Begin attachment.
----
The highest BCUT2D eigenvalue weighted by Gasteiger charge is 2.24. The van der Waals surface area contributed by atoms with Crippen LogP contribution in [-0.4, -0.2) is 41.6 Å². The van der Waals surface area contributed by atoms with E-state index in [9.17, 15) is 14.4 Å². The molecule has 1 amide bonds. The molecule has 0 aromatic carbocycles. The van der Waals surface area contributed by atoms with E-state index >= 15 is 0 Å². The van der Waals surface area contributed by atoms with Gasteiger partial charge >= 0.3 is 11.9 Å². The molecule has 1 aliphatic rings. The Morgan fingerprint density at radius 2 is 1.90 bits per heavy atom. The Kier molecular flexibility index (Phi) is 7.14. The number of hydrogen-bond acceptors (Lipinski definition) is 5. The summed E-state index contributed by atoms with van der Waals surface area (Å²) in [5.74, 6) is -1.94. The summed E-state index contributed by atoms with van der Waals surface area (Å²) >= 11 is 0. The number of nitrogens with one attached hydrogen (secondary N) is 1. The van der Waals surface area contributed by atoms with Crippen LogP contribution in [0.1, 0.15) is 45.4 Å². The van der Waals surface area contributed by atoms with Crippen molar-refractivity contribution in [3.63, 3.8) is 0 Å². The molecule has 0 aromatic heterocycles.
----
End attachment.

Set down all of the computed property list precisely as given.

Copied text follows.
The highest BCUT2D eigenvalue weighted by Gasteiger charge is 2.24. The van der Waals surface area contributed by atoms with Crippen LogP contribution in [-0.4, -0.2) is 41.6 Å². The van der Waals surface area contributed by atoms with E-state index in [9.17, 15) is 14.4 Å². The molecule has 1 amide bonds. The molecule has 0 aromatic carbocycles. The van der Waals surface area contributed by atoms with E-state index >= 15 is 0 Å². The van der Waals surface area contributed by atoms with Gasteiger partial charge >= 0.3 is 11.9 Å². The molecule has 1 aliphatic rings. The Morgan fingerprint density at radius 2 is 1.90 bits per heavy atom. The Kier molecular flexibility index (Phi) is 7.14. The number of hydrogen-bond acceptors (Lipinski definition) is 5. The summed E-state index contributed by atoms with van der Waals surface area (Å²) in [5.74, 6) is -1.94. The summed E-state index contributed by atoms with van der Waals surface area (Å²) >= 11 is 0. The number of nitrogens with one attached hydrogen (secondary N) is 1. The van der Waals surface area contributed by atoms with Crippen LogP contribution in [0.1, 0.15) is 45.4 Å². The van der Waals surface area contributed by atoms with Crippen molar-refractivity contribution in [3.63, 3.8) is 0 Å². The molecule has 0 aromatic heterocycles.